Charles Baudelaire (9 April 1821 – 31 August 1867 / Paris)
Ciel Brouillé (Cloudy Sky)
On dirait ton regard d'une vapeur couvert;
Ton oeil mystérieux (est-il bleu, gris ou vert?)
Alternativement tendre, rêveur, cruel,
Réfléchit l'indolence et la pâleur du ciel.
Tu rappelles ces jours blancs, tièdes et voilés,
Qui font se fondre en pleurs les coeurs ensorcelés,
Quand, agités d'un mal inconnu qui les tord,
Les nerfs trop éveillés raillent l'esprit qui dort.
Tu ressembles parfois à ces beaux horizons
Qu'allument les soleils des brumeuses saisons...
Comme tu resplendis, paysage mouillé
Qu'enflamment les rayons tombant d'un ciel brouillé!
Ô femme dangereuse, ô séduisants climats!
Adorerai-je aussi ta neige et vos frimas,
Et saurai-je tirer de l'implacable hiver
Des plaisirs plus aigus que la glace et le fer?
One would say that your gaze was veiled with mist;
Your mysterious eyes (are they blue, gray or green?)
Alternately tender, dreamy, cruel,
Reflect the indolence and pallor of the sky.
You call to mind those days, white, soft, and mild,
That make enchanted hearts burst into tears,
When, shaken by a mysterious, wracking pain,
The nerves, too wide-awake, jeer at the sleeping mind.
You resemble at times those gorgeous horizons
That the sun sets ablaze in the seasons of mist...
How resplendent you are, landscape drenched with rain,
Aflame with rays that fall from a cloudy sky!
O dangerous woman, O alluring climates!
Will I also adore your snow and your hoar-frost,
And can I draw from your implacable winter
Pleasures keener than iron or ice?
— Translated by William Aggeler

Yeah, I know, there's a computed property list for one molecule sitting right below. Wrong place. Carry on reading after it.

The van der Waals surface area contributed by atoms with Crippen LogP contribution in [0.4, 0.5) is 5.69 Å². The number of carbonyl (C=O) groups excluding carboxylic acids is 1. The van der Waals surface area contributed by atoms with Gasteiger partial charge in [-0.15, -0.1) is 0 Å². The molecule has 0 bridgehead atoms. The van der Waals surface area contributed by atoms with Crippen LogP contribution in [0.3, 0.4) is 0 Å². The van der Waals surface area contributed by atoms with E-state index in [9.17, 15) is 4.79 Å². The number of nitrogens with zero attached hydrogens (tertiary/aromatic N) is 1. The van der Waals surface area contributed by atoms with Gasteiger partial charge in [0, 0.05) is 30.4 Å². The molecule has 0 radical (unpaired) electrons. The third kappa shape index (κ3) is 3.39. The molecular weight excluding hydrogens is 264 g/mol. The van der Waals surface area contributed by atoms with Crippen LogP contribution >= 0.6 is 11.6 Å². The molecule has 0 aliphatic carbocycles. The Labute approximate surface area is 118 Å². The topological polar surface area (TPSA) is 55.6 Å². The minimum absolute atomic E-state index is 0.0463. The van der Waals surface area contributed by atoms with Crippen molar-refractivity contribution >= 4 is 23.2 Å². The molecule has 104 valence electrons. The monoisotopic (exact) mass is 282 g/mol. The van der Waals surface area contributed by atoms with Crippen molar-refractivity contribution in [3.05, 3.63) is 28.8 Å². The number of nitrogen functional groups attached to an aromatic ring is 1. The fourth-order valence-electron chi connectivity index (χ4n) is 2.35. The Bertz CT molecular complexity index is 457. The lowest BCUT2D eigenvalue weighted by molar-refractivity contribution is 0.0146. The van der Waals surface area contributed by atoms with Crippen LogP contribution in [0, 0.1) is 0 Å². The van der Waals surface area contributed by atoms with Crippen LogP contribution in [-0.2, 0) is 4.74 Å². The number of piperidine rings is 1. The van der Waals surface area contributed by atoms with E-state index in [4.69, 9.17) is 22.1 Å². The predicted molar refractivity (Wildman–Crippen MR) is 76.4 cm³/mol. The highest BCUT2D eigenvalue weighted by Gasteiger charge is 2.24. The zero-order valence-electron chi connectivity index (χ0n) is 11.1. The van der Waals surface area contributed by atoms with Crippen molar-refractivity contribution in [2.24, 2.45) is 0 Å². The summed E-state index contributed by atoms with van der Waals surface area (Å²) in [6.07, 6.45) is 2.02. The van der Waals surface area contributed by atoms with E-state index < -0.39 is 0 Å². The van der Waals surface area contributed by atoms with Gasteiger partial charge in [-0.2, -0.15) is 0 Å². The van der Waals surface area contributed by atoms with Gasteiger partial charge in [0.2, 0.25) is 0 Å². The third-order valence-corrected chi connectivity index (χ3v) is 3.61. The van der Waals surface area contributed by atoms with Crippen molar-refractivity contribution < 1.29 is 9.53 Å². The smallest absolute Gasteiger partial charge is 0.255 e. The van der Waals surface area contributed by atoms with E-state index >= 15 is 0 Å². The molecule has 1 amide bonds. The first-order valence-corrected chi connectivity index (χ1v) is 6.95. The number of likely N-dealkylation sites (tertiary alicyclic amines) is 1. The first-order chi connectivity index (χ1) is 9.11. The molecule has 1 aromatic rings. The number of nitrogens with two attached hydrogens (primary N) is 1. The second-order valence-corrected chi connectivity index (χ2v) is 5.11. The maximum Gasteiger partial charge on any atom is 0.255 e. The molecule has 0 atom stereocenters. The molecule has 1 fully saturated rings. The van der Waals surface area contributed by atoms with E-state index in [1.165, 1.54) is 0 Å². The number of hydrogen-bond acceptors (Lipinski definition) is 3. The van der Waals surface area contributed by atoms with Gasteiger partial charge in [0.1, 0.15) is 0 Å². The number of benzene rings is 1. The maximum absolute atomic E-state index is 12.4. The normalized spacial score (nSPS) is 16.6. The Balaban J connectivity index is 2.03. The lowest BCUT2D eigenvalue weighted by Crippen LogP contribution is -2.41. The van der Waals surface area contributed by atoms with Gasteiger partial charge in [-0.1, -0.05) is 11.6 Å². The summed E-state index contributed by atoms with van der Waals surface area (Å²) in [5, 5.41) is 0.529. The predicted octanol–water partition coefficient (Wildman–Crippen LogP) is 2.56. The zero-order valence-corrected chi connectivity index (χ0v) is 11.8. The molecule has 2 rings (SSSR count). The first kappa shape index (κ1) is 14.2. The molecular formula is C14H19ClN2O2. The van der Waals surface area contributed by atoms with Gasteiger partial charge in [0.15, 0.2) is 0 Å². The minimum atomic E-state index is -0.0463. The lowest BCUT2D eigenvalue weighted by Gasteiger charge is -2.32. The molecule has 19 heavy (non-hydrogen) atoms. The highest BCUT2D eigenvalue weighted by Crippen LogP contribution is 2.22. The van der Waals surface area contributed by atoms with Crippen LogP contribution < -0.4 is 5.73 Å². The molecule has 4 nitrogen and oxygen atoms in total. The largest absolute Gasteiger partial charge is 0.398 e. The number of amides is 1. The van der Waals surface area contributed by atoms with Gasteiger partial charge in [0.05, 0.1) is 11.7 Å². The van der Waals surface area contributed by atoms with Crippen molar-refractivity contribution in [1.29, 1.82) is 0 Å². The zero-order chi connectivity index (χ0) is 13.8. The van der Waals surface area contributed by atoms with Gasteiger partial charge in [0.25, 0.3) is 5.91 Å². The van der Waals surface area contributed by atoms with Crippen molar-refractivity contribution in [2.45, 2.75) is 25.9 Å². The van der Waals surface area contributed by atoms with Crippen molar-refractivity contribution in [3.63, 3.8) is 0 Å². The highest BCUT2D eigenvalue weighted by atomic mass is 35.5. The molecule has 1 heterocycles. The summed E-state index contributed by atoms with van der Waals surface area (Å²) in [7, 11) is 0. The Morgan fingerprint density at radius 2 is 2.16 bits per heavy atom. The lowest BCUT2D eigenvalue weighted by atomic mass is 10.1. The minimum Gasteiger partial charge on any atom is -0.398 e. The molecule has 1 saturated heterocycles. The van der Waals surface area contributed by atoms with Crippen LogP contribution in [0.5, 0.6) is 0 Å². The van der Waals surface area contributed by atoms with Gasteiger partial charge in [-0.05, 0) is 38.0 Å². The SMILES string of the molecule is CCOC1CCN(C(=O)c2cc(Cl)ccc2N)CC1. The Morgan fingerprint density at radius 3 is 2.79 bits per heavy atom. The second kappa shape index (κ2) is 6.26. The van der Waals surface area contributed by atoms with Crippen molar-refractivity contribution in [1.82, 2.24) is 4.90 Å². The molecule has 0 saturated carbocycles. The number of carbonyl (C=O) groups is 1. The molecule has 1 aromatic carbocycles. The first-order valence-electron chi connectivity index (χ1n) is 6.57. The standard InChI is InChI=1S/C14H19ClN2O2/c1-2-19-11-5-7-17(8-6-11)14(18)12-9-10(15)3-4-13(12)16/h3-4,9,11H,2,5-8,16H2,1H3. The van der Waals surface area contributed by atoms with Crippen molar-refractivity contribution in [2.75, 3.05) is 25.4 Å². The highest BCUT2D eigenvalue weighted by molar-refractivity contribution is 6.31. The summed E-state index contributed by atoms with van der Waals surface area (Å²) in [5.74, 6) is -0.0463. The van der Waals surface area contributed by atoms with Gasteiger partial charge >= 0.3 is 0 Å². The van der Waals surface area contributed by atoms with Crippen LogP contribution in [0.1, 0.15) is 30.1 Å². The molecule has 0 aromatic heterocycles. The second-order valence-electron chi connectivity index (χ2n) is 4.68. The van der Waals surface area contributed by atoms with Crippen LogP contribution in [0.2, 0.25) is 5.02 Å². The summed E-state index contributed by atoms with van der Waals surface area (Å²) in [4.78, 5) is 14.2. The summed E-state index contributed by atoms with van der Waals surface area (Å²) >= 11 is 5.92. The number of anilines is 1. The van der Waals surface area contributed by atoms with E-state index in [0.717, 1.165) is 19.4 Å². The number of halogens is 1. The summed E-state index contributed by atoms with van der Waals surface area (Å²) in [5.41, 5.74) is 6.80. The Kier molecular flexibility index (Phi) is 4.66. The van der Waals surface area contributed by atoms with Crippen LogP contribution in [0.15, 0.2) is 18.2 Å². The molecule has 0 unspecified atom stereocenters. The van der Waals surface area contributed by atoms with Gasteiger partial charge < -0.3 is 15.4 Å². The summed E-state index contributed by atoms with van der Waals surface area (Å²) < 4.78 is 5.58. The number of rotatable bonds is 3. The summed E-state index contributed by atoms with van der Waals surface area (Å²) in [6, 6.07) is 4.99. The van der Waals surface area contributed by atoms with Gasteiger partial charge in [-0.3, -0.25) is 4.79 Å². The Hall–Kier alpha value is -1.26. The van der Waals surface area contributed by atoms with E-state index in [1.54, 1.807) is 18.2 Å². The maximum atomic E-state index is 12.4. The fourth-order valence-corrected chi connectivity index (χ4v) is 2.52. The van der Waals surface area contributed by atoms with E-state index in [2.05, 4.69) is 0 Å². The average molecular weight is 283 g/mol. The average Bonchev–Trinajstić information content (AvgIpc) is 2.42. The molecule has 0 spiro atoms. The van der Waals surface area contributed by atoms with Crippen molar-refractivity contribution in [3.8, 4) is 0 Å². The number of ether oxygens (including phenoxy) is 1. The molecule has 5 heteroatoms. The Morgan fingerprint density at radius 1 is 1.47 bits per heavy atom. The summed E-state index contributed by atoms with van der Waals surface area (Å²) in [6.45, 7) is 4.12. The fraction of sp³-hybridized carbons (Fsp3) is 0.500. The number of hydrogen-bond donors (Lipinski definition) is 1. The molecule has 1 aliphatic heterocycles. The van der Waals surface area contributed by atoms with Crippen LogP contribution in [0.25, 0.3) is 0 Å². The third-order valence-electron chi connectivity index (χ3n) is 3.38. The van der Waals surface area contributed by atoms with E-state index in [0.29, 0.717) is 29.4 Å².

One would have thought your eyes were veiled in haze
Strange eyes! (Grey, green, or azure is their gaze?)
It seems they would reflect, in each renewal,
The changing skies, dull, dreamy, fond, or cruel.
You know those days both warm and hazy, which
Melt into tears the hearts that they bewitch:
And when the nerves, uneasy to control,
Too-wide awake, upbraid the sleeping soul.
You, too, resemble such a lit horizon
As suns of misty seasons now bedizen...
As you shine out, a landscape fresh with rain
With misty sunbeams sparkling on the plain.
Dangerous girl, seductive as the weather!
Shall I adore your snows and frosts together?
In your relentless winter shall I feel
A kiss more sharp than that of ice and steel?
— Translated by Roy Campbell
thine eyes are veiled with vapour opaline;
— those eyes of mystery! — (azure, grey or green?)
cruel or soft in turn as dreams devise,
reflect the languor of the pallid skies.
thou'rt like these autumn days of silver-grey
whose magic melts the soul to tears: a day
when by a secret evil inly torn
the quivering nerves laugh drowsy wits to scorn.
thou art as fair as distant dales, where suns
of misty seasons leave their benisons...
how dazzling rich the dewy woodlands lie
flaming in sunlight from a ruffled sky!
o fateful woman! sky that lures and lours!
and shall I love thy snow, its frosty hours,
and learn to clutch from winter's iron gyves
new pleasure keen as cloven ice or knives?
— Translated by Lewis Piaget Shanks
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